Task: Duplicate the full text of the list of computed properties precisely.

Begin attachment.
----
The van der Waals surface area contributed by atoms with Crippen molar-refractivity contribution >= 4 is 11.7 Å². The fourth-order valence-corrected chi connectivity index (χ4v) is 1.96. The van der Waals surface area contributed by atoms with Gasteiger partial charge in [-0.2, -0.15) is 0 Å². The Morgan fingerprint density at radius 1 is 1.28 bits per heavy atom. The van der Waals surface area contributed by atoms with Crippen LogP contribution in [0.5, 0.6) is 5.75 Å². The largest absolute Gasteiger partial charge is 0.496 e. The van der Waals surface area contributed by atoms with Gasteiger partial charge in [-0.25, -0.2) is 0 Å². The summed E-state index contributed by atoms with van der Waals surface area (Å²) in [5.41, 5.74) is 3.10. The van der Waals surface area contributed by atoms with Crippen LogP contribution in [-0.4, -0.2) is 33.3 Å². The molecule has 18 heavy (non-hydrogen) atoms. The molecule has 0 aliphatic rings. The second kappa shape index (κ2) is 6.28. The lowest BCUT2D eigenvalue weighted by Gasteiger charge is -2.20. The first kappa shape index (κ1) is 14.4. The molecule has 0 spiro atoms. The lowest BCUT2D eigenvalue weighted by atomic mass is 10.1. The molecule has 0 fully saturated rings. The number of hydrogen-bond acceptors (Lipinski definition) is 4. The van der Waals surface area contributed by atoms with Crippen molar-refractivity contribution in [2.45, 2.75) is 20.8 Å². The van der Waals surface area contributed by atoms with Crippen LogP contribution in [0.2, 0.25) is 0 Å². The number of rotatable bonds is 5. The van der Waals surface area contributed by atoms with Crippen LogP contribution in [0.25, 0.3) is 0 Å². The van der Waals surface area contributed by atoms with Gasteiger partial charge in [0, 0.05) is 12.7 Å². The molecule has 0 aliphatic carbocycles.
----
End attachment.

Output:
The van der Waals surface area contributed by atoms with Crippen molar-refractivity contribution >= 4 is 11.7 Å². The fourth-order valence-corrected chi connectivity index (χ4v) is 1.96. The van der Waals surface area contributed by atoms with Gasteiger partial charge in [-0.2, -0.15) is 0 Å². The Morgan fingerprint density at radius 1 is 1.28 bits per heavy atom. The van der Waals surface area contributed by atoms with Crippen LogP contribution in [0.5, 0.6) is 5.75 Å². The largest absolute Gasteiger partial charge is 0.496 e. The van der Waals surface area contributed by atoms with Gasteiger partial charge in [-0.25, -0.2) is 0 Å². The summed E-state index contributed by atoms with van der Waals surface area (Å²) in [5.41, 5.74) is 3.10. The van der Waals surface area contributed by atoms with Crippen LogP contribution in [-0.4, -0.2) is 33.3 Å². The molecule has 18 heavy (non-hydrogen) atoms. The molecule has 0 aliphatic rings. The second kappa shape index (κ2) is 6.28. The lowest BCUT2D eigenvalue weighted by Gasteiger charge is -2.20. The first kappa shape index (κ1) is 14.4. The molecule has 0 spiro atoms. The lowest BCUT2D eigenvalue weighted by atomic mass is 10.1. The molecule has 0 fully saturated rings. The number of hydrogen-bond acceptors (Lipinski definition) is 4. The van der Waals surface area contributed by atoms with Crippen molar-refractivity contribution in [2.45, 2.75) is 20.8 Å². The van der Waals surface area contributed by atoms with Crippen LogP contribution in [0.2, 0.25) is 0 Å². The number of rotatable bonds is 5. The van der Waals surface area contributed by atoms with Crippen LogP contribution in [0.25, 0.3) is 0 Å². The van der Waals surface area contributed by atoms with Gasteiger partial charge in [0, 0.05) is 12.7 Å². The molecule has 0 aliphatic carbocycles.